12 of 12 people found the following review helpful
on 10 January 2008
This flamboyant film may be the most "felliniesque" of them all. In a partly autobiographical story, Giulietta (Fellinis real life wife, Giluetta Masina) reacts to her husbands adultery by entering a surreal dreamworld. Guided by spirits she struggles to cope with visions of beauty, lust, childhood images and the fear of God.
There are so many striking images in this film as it moves enchantingly forward accompanied by Nino Rota's music. It has the poignancy and thoughtfulness of 8 1/2 and the off-beat atmosphere of Satyricon. A must see for any Fellini fan.
24 of 27 people found the following review helpful
on 7 September 2001
I first saw this as a re-release in the cinema last year, and fell in love with it from that moment. It is a deeply moving and profound film which traces the abandonment of Giulietta by her husband and her search for a new meaning in life. Giulietta Masina (Fellini's off-screen wife) is magnificent, with great subtlety and humanity. Fellini's amazing imagination is at its best and one is instantly struck by the vivid colours and images used as ghosts from the past and present come to haunt Giulietta - as the barrier between reality and dreams is slowly broken.
1 of 1 people found the following review helpful
Masterpiece, quintessential...mmmm...very beautifully composed brimming with those avant garde surrealist scenes bubbling over which mark Fellini as belonging to his own oeuvre; the realm of the over ripe sensual. However absent is any plot tension; shattering the psyche as a true fragmentation occurs when someone undergoes a nervous breakdown.
Instead the viewer is handed Fellini's version, far different than someone retreating rapidly from social reality and staying there. It looked as if her break away from reality was preferable to the mundane life of being super rich, bored and wholly dependent on one man for emotional succor.
What Fellini does, is begin to explore the impact of childhood memories upon the present and for this he is prescient, probably only Hitchcock's Marnie at the time did likewise, except with much more angst.
This depiction exceeds in sumptuousness and artistic vision. Each scene is composed with the eye of a renaissance oil painter, a film of scenes, as it hits the retina and plays to the Dionysian hilt. Quite why Guiletta is so devastated is somewhat hard to understand, as she appears a frump compared to the sensuality which coasts around her, and perhaps it is a film about aging, except her mother appears more sensual than her daughter. She cannot engage in the sensual life due to the blockages put in place by a religious upbringing. But it appears to have had no effect upon her mother.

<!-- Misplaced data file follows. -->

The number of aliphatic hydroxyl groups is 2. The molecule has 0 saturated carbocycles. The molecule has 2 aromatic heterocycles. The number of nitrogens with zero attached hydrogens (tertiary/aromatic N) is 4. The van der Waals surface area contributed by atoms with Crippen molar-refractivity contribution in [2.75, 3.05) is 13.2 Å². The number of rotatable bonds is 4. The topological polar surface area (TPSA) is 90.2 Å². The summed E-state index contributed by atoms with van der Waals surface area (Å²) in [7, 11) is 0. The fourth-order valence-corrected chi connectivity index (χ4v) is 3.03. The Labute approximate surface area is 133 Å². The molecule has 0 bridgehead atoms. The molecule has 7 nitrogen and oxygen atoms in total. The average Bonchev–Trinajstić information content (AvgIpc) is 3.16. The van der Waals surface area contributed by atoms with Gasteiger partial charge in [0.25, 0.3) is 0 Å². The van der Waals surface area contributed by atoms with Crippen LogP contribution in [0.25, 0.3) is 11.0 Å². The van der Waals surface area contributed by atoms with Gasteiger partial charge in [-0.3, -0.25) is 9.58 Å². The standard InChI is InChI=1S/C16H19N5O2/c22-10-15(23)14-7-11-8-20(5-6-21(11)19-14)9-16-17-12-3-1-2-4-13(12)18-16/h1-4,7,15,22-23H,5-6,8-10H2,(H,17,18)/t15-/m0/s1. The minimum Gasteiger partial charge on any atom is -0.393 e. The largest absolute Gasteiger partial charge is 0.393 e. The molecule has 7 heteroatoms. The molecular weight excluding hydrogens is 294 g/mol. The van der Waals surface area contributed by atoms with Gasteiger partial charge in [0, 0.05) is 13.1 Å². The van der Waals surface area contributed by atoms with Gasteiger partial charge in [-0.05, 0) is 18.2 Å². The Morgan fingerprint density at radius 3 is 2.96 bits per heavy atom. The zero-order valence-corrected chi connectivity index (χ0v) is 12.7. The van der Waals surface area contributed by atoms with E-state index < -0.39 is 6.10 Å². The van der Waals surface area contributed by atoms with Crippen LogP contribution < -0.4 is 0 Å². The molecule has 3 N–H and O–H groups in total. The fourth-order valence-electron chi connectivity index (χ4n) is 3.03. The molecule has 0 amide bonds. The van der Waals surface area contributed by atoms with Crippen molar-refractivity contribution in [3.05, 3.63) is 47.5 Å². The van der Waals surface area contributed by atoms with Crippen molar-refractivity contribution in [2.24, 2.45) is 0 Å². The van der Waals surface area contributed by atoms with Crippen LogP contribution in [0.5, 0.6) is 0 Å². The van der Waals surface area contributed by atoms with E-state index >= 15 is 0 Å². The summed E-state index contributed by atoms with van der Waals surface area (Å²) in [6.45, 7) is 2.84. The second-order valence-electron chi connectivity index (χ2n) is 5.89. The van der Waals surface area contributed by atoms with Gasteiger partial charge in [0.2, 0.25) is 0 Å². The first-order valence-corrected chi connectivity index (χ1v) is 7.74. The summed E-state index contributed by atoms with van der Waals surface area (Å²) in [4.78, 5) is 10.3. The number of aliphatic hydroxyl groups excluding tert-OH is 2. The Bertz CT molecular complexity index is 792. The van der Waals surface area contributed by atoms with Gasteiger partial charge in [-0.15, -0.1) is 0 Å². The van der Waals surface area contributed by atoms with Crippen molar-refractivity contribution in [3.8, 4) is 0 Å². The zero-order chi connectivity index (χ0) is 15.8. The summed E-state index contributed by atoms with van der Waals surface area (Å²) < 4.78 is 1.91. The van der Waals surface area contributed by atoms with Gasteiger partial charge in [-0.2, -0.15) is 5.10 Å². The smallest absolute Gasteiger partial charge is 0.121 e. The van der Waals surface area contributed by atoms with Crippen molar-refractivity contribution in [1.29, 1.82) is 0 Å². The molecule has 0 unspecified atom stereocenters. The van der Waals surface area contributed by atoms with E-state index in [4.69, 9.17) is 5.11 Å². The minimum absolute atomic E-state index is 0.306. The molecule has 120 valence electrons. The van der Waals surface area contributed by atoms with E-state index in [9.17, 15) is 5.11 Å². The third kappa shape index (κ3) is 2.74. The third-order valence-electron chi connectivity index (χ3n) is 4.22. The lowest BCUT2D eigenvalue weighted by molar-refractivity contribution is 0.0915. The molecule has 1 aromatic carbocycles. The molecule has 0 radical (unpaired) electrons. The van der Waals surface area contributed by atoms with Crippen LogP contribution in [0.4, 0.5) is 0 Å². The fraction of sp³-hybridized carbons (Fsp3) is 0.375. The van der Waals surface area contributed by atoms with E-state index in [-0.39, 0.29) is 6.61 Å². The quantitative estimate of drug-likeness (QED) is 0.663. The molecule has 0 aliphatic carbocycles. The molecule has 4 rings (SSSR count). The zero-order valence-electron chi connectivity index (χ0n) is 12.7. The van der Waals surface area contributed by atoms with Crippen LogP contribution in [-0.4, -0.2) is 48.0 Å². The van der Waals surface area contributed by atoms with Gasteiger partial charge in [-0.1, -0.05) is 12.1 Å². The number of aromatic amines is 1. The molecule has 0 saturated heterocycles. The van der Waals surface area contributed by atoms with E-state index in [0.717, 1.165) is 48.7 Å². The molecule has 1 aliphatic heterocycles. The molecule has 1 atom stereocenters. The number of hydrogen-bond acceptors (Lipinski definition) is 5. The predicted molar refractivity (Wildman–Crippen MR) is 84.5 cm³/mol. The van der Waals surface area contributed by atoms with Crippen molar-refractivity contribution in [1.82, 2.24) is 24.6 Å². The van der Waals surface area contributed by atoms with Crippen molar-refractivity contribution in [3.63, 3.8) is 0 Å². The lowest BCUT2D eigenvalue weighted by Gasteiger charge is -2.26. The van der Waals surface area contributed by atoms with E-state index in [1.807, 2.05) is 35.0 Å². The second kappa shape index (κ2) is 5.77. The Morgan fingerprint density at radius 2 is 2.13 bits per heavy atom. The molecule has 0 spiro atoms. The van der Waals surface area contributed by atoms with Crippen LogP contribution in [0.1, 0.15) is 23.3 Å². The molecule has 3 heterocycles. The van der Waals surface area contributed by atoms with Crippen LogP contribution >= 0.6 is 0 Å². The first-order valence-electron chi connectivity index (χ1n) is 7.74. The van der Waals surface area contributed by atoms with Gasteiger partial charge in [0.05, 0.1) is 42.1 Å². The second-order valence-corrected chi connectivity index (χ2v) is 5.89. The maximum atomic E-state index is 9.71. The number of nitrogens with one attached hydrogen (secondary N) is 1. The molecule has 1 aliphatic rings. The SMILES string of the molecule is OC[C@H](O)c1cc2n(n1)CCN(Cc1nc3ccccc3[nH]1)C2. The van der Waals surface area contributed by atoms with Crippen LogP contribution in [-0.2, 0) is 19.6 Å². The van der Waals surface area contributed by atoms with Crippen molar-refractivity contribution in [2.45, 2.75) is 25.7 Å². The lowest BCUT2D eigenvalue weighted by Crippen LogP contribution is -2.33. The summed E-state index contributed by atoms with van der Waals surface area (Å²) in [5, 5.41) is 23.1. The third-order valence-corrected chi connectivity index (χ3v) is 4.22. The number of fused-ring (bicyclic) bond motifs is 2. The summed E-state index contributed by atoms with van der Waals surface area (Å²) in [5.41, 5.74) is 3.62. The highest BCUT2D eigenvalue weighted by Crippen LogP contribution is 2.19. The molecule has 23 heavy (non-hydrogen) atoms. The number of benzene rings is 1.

Not an engaging film, for me at least, but highly artistic and contains numerous stills and shots which are jaw dropping in their execution, the interior design, costume and light along with composition of nature puts anything else except the Japanese into somber hues- its just the plot meandered into meaningless, which perhaps is the ultimate statement of the Director of the style of life.
1 of 1 people found the following review helpful
Incredibly beautiful this film is, Fellini's first use of colour results in some of the best use of it ever committed to celluloid. With striking design and chic outfits to die for. Unbelievable hats. A witty and playful score, full of 60's European eccentricity.
Many scenes are wonderfully conceived and made. Much is sexy - and fun. Fellini himself described "Guiletta of the Spirits" as a 'fairy tale for adults'.
However, all of it is one long (I mean over-long long), narrative-free zone, a mishmash of supposedly Guilletta Masina's (Fellini's wife and long standing lead in many of his films) dreams and fantasies.